# Re: PCA analysis of rep grids

Dr Stephen K Tagg (s.k.tagg@strath.ac.uk)
Wed, 5 Mar 1997 10:11:58 -0000

I'm investigating using PRINCALS for rep-grids. This allows appropriate =
level of representation for different levels of measurement.=20
see a conference paper at
http://s-tagg.market.strath.ac.uk/princals/princals.htm

----------
> From: Richard Bell <rcbell@rubens.its.unimelb.edu.au>
> To: pcp@mailbase.ac.uk
> Subject: Re: PCA analysis of rep grids
> Date: 04 March 1997 23:12
>=20
> Tony Downing
> Dept. of Psychology, University of Newcastle upon Tyne,
> Ridley Building, Claremont Place, Newcastle upon Tyne, NE1 7RU, =
England.
>=20
> Dear Tony,
>=20
> As one of the writers of grid analysis software (the hopefully soon =
defunct
> G-pack), I was interested in your exchange for several reasons. The =
issue of
> principal components is the first one. Principal components of what? =
We are
> classically taught that what one factor analyzes is a correlation =
amtrix,
> but this is not necessarily true - we can find the 'principal =
components' of
> pretty well any sort of matrix. In the classical approach we find the
> principal components of one set of correlations (say the constructs) =
and
> then post-hoc construct the component score for the other set (say the
> elements). We could perhaps even do it the other way around. As you =
observe
> the numbers are scaled differently, though it ought to be possible to
> rescale them into some common form. But this is not the only way to =
go.
> Other approaches are based on what is known as the
> singular-value-decomposition (or Eckart-Young decomposition) approach. =
Here
> the grid is factored directly to produce two sets of factor loadings, =
one
> for elements and one for constructs. Three programmes (that I know of) =
do
> this: Patrick Slater's INGRID, my (soon to be replaced) G-pack, and =
the
> Feixas and Cornejo GRIDCOR. Each of these pre-processes the grid in =
some
> way; INGRID re-scales by construct, and G-pack's default is to remove
> construct and element means. GRIDCOR employs a correspondence analysis
> approach so I would expect that its rescaling is governed by sums of =
ratings
> for both elements and constructs in some way.
>=20
> Your other issue of rotation is less technical. As you observed
> >
> > On the one grid which I analysed using the PCA
> >command in Minitab and for which I then plotted the projections of =
the
> >construct axes manually, the pattern of axes that I got was the same =
as we
> >had got from the RepGrid2 PrinCom output for the same grid - except =
that
> >the whole plot definitely was swung round a bit in relation to =
PrinCom's
> >orthogonal axes for Components 1 and 2.=20
>=20
> If you do orthogonal rotation (such as varimax) then you will observe
> precisely the phenomena you did: since rotation does not change the
> configuration of the constructs (or elements), merely the angles of =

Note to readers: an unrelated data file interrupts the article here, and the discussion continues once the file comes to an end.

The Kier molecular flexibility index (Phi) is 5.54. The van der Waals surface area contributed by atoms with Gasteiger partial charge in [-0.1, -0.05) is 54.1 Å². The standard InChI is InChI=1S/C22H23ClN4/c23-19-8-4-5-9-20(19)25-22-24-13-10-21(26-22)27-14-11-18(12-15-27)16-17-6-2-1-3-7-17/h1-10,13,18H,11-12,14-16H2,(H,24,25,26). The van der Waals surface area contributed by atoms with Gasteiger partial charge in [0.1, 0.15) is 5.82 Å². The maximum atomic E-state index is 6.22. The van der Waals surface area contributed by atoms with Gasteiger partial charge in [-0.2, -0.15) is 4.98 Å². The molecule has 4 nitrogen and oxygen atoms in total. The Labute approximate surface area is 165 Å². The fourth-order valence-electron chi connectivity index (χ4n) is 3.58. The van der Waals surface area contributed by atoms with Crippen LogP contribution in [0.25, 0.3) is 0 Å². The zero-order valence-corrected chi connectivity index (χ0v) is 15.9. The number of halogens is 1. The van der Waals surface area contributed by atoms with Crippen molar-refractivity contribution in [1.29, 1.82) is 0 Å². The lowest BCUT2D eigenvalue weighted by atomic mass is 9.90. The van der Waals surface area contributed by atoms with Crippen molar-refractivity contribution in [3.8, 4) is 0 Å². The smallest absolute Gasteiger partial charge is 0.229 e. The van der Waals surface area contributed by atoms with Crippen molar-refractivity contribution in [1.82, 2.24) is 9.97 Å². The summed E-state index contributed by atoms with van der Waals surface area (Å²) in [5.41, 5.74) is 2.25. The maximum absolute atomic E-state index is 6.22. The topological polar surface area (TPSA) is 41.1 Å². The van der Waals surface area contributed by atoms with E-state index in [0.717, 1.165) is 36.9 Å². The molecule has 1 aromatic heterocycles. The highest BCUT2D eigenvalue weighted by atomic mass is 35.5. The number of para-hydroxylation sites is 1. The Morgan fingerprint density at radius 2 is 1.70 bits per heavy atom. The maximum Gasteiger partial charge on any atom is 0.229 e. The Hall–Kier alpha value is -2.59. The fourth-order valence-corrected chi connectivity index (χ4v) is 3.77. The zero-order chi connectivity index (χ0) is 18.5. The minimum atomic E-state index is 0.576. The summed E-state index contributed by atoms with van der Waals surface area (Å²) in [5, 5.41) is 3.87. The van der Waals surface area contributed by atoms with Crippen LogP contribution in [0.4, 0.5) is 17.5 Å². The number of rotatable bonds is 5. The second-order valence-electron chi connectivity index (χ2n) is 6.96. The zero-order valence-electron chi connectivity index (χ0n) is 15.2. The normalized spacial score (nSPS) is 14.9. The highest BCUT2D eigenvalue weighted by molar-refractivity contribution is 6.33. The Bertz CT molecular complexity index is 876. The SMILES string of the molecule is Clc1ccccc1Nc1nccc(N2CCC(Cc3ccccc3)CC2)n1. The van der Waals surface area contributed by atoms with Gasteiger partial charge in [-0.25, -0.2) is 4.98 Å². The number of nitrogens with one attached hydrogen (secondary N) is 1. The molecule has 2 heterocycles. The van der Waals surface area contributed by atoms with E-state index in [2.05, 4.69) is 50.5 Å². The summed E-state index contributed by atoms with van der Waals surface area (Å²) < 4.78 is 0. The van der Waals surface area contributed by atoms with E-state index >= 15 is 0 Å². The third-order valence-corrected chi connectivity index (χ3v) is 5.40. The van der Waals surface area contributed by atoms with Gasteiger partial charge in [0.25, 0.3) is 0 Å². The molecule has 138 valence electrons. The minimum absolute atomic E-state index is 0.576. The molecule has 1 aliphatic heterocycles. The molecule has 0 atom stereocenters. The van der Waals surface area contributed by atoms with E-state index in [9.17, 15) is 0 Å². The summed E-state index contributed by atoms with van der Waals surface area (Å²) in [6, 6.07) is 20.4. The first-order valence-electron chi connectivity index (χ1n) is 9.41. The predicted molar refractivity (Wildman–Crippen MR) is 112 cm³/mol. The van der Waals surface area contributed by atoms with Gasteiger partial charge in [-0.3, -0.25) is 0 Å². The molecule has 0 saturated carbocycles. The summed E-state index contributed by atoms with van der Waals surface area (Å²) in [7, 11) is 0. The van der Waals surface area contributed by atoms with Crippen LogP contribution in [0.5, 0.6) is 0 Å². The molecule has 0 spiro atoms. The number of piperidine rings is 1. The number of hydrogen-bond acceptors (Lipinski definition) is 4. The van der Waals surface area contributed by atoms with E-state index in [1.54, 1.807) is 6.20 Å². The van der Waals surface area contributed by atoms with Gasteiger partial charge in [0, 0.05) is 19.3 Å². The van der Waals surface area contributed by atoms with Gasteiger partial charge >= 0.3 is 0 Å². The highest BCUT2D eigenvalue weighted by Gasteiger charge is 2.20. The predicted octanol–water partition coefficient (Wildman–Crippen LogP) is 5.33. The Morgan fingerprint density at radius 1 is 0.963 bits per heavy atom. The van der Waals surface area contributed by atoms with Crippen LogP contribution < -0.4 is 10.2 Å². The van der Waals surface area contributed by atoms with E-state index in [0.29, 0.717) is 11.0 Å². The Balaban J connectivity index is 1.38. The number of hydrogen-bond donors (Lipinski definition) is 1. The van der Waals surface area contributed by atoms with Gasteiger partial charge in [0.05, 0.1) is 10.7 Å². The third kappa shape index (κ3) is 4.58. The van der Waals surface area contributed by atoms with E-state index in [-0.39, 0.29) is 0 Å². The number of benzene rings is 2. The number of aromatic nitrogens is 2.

the
> axes. So if you are interested in which construct (or element) is =
close to
> which other ones, then (a) you need to plot the loadings and (b) it =
doesn't
> matter whether you rotate them or not.
>=20
> This works fine for two components. For more than two you have to do
> multiple plots - and it becomes very hard to co-ordinate the =
information
> across plots (cluster analysis of the constructs across loadings is a =
much
> safer way to go) - even for a three-D plot it is difficult to see what =
is where.
>=20
> I have noticed when people try to make sense of these multiple
> two-dimensional plots they ofteen start to refer to the axes with =
meaning -
> i.e. they start to interpret the factors.
>=20
> If you are going to interpret the factors (i.e., see bases of =
commonality
> between constructs [or elements]) then you are right - it is much =
better to
>=20
> If you have more than two or three factors you are almost always =
committed
> to this (a one factor solution cannot be rotated). However it takes at =
least
> three variables to define a factor (analogous to the 3 elements =
defining a
> construct). If you think about the size of most grids, you will see =
that it
> is unlikely that you will be in a position to extract substantial =
numbers of
> factors - and hence the need for this does not arise very often. Finn
> Tschudi's FLEXIGRID program does have some rotation built in.
>=20
> The real problem is that there is no 'true' representation of a grid. =
What
> your queries raise is the extent of our lack of knowledge about how =
the
> various methods of analysis impose their own artefactual structure on =
the
> solution (ph.d. anyone?)
>=20
> Regards,
>=20
> Richard Bell
> Richard C Bell
> Department of Psychology
> University of Melbourne
> Parkville Vic 3052 Australia
> Phone: +61 (0)3 9344 6364
> Fax: +61 (0)3 9347 6618
>

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